Whether it's for conscious or unconscious reasons, “ACS will take a harder-line stance on those people who are poor and those people who are of color,” says Porzio. As in the rest of the city, Staten Island Family Court usually goes along with ACS child protective investigators’ recommendations to remove children.

“You need someone who is not only going to be remarkably diligent, but remarkably strong of character to say that this is the recommendation from ACS and I’m going to go against it,” says Porzio.

The motives may not be bad, says attorney Jody Bahar. “It’s for altruistic reasons, I do believe that… [Child protective workers] want children to be in a home like their home would be.” Still, she says, “My view is that we take the child too quickly.”

In response to a request for comment, ACS said in a written statement: “It is our goal to keep families intact and advocate for a child’s removal only when we believe there to be imminent risk to the child’s life or health.”



Our  analysis of ACS data comparing indication rates and placement of children in foster care contained an error, although the overall analysis is accurate. Here are the correct numbers: Among city neighborhoods with the greatest number of children entering foster care in 2010, Staten Island's Community District 1 (the neighborhoods of St. George and Stapleton) tops the list in the percentage of children with indicated cases that are placed. When child protective investigators in these Staten Island neighborhoods decided they had reason to believe a child may have been abused or neglected, that child had a 24 percent chance of being placed in foster care. Central Harlem came in a close second, with nearly 23 percent of children with indicated cases getting placed.

In Bushwick, by comparison, about one in 10 children with an indicated case is placed in foster care.

Our original analysis failed to account for the number of children placed into foster care for reasons other than abuse and neglect (such as children whose parents placed them in care voluntarily). The corrected data are below in Table 1, which lists the neighborhoods with a high number of placements.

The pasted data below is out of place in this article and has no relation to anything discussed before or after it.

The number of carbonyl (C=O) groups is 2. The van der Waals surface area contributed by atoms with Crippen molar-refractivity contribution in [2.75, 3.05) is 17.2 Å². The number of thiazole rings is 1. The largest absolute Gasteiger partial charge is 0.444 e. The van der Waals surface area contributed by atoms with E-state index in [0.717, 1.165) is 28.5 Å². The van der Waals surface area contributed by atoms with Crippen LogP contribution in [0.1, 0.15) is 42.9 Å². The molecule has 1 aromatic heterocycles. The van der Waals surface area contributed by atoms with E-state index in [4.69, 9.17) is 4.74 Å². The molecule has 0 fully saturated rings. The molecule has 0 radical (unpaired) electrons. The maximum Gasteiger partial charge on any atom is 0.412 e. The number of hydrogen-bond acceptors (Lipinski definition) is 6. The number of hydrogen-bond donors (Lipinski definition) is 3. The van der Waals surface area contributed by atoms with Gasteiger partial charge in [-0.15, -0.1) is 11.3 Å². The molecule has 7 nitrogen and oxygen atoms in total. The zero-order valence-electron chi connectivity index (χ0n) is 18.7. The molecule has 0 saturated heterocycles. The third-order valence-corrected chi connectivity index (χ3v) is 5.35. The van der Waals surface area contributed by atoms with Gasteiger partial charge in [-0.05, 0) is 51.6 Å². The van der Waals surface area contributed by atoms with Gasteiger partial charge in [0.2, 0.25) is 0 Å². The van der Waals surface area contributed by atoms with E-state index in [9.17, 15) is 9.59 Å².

The ACS uses a different method to measure the outcomes of child protective investigations that are indicated—that is, when the investigator believed there was reason to suspect abuse or neglect had taken place. Below, Table 2 shows the number of indicated investigations that led to a foster care placement of any child in the family, within two months of the conclusion of the investigation. Using this methodology, one placement can represent one or more children being placed from the same family. Central Harlem and Staten Island remain in the top three for the highest percentage of cases that result in placements.

Table 1: Percent of Children in Indicated Reports Placed in Foster Care

(Top 10 community districts plus Jamaica and Bushwick, and five boroughs)


Table 2: Indicated Investigations with Foster Care Placement, FY 2011

(Includes placements made within two months of conclusion of investigation)


Foster Care Placement

Total Indicated Cases

BX1 - Mott Haven/Melrose




BX2 - Hunts Point/Longwood




BX3 - Morrisania/Crotona




BX4 - Concourse/Highbridge




BX5 - Fordham/University Heights




BX6 - Belmont/East Tremont




BX7 - Kingsbridge Hghts/Bedford




BX8 - Riverdale/Fieldston




BX9 - Parkchester/Soundview




BX10 - Throgs Neck/Coop City




BX11 - Morris Park/Bronxdale